Anchor 3

How can I mend my garments if I've gotten a rip or a stain?

First of all, please ALWAYS MEND before giving up on an item! Durability is one of the top three priorities I have with each of my garments. I want everything I send to you to be able to outlive you, while still being capable of degrading naturally into the earth when the time comes. And that is the beauty of linen, which is made of flax (a plant) and gets more durable with each wash.

But there is the inevitable rip or stain that comes along with living an adventurous life. Sometimes your dog steps in his own shit and jumps up to give you a bear hug in your nice white jumper, and damnit his claws tore straight through the pocket just to add insult to injury! When that time comes... just remember, repair is noble! With every order, I include a small mending kit personalized to the garment you purchased. It includes a matching piece of scrap fabric, matching thread, a sewing needle, and any other buttons or doodads that you might need.

You may be ruing the day that you screwed around in the sewing portion of FACS class in 7th grade, but I promise you, stitching linen fabric is a breeze!

  1. Just iron out the fabric scrap I sent you so it lays nice and flat. Clean and iron your garment. 

  2. Unwind the thread I sent, and thread it through the eye (the hole) of the needle.

  3. There are countless videos on youtube that can walk you through the rest! Just search "How to do visible mending" or "boro stitching for beginners"

Anchor 4

Can I request a customization of Charlie darwin clothing?

Charlie Darwin clothing is already sewn to your specific body measurements, but sometimes you may want to shorten pants to capris or add pockets, waist ties, a raw hem, etc. If you have special requests, I am usually willing and excited to accommodate them for free. 

You can request garments be made in a fabric that I don't usually offer, or in a size larger than the measurement range on the website. This type of advanced customization is an additional $15 at a minimum and you will need to email me about the adjustments prior to placing your order. 

Any other customizations that you dream up are worth exploring! Please get in touch via email so we can discuss your vision. 

Anchor 5

How can I reduce my chance of needing to make a return?

  1. Read our guidelines carefully for how to take your body measurements. Take your measurements while wearing your usual bra and underwear that you would have on under the garment you're purchasing. 

  2. Write down and double-check your body measurements before placing your order. 

  3. If you are very tall (72" or taller), leave a note at checkout with your exact height.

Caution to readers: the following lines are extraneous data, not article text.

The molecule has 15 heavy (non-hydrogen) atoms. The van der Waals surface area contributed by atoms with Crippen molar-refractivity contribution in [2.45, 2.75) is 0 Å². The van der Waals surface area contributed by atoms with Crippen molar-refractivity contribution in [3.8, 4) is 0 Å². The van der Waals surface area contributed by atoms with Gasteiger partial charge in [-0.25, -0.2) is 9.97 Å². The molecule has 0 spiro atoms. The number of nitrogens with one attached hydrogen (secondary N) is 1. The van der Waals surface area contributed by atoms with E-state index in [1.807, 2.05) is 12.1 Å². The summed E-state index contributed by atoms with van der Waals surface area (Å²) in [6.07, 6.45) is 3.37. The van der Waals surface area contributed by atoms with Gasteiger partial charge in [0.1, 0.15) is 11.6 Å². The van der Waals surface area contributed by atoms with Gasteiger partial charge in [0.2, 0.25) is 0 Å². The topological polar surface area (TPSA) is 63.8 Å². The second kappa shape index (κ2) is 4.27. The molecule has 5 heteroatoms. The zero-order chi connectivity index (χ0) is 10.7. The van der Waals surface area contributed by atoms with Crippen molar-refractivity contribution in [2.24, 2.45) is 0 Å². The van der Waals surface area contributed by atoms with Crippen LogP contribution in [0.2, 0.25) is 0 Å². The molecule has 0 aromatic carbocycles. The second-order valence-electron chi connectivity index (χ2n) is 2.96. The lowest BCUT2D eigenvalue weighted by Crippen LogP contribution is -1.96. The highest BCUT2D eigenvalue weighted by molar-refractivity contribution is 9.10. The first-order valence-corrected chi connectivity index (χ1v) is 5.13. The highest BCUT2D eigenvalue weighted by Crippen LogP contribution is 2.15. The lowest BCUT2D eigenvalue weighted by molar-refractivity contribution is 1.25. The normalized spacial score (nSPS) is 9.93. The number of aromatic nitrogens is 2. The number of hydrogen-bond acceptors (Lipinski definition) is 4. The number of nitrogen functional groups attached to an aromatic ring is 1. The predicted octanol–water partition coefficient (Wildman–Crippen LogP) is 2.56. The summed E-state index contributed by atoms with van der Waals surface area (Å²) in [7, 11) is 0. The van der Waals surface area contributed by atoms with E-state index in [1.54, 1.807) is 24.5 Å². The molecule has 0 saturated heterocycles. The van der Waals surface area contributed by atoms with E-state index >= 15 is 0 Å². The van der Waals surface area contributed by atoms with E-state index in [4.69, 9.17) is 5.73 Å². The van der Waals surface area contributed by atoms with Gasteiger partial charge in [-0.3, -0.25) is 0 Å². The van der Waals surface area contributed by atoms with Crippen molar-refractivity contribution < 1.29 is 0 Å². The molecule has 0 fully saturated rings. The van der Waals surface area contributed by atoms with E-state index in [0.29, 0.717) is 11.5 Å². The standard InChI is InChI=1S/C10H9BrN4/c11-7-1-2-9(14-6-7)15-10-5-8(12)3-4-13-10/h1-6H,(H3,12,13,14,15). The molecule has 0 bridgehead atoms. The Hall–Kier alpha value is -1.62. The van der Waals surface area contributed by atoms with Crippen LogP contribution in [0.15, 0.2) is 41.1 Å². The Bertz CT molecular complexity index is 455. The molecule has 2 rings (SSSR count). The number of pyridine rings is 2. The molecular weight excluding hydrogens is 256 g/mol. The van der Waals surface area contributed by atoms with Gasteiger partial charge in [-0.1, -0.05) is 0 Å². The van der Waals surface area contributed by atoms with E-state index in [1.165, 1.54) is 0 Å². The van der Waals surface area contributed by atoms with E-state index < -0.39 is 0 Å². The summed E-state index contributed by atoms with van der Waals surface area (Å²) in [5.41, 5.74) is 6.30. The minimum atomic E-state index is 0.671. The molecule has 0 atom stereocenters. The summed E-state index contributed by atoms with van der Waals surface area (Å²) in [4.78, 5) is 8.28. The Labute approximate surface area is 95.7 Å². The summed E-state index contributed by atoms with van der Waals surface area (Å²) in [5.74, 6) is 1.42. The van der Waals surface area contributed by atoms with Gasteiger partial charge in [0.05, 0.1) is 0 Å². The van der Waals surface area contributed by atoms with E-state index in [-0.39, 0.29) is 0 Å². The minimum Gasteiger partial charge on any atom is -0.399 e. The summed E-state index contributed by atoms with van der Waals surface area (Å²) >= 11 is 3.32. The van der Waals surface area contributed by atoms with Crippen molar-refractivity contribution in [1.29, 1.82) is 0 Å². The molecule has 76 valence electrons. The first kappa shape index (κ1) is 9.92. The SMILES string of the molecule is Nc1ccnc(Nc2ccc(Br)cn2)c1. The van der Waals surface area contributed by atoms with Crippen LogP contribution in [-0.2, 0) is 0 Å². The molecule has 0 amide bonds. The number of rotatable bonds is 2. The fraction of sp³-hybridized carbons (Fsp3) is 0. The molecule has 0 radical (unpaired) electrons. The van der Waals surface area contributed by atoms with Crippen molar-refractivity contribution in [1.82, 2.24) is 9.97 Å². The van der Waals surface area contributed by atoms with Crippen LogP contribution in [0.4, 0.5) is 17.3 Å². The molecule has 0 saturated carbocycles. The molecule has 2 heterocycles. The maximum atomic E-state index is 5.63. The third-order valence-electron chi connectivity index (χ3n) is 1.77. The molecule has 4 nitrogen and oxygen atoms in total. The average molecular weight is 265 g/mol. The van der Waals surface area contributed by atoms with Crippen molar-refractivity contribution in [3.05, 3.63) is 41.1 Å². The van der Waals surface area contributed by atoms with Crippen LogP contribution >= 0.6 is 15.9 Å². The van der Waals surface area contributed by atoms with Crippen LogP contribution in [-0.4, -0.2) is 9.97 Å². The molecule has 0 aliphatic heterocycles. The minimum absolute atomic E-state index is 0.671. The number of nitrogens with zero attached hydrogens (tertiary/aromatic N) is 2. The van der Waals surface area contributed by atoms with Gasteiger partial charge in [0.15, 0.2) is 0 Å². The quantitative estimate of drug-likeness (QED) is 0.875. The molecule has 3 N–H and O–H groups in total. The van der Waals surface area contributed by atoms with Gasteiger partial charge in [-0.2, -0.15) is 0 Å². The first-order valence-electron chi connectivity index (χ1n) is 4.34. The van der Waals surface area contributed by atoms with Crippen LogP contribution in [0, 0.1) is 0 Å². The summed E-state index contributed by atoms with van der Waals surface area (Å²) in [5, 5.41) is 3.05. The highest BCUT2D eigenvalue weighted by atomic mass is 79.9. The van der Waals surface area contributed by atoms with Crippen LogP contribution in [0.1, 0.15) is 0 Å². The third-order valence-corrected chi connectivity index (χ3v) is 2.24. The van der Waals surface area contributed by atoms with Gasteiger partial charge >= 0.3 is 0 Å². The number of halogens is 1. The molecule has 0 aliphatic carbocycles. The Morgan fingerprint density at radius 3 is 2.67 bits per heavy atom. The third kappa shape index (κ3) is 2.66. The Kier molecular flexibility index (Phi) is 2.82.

4. Request fabric and color samples if you are nervous about the texture or needing the color to match something you already own. I can mail these to you for free, just ask me via email.

Here is the Return Policy. 

Anchor 6

What countries do you ship to, and How can I get free shipping?

I currently only ship to the US and Canada. 

(Customer is responsible for any duties/customs fees into Canada)


Free first-class shipping on all orders to the U.S. over $200

Free Priority Mail (2-day) shipping on all orders to the U.S. over $400

Free shipping on your first order (U.S. only) when you sign up for my email newsletter.  

For more information about shipping, see our shipping information page. 

Email me to arrange free local pickup if you are in the Pittsburgh, PA area.

Anchor 7

Where do you source your fabric from?

I currently source my linen fabric from 

Anchor 8

Where are the clothes made?

All items (clothing, home goods, sewing patterns, etc.) are handmade in my studio in Philadelphia, PA (although I started this biz in Massachusetts, and have since relocated to Providence, RI and Pittsburgh, PA before coming to Philly!) I personally sew, dye, and package every garment. 


To learn more about my story, check out the about page, and catch my YouTube videos!

Anchor 9

How do you create your sewing patterns and sizing?

I take a look at what's already in my closet and think about which aspects I love about things, and how they could be better. I incorporate ideas from historical fashion and modern looks I curate on Pinterest. From there, I draw out my new design, and then make a "practice" garment (called a toile) which usually is a little bit wonky. After a few adjustments to get it to be the perfect fit, I finalize my sewing pattern on large brown kraft paper. When I go to make yours, I use a special "grading" tool that allows me to make the pattern bigger and smaller by specific increments. 

Anchor 10
bottom of page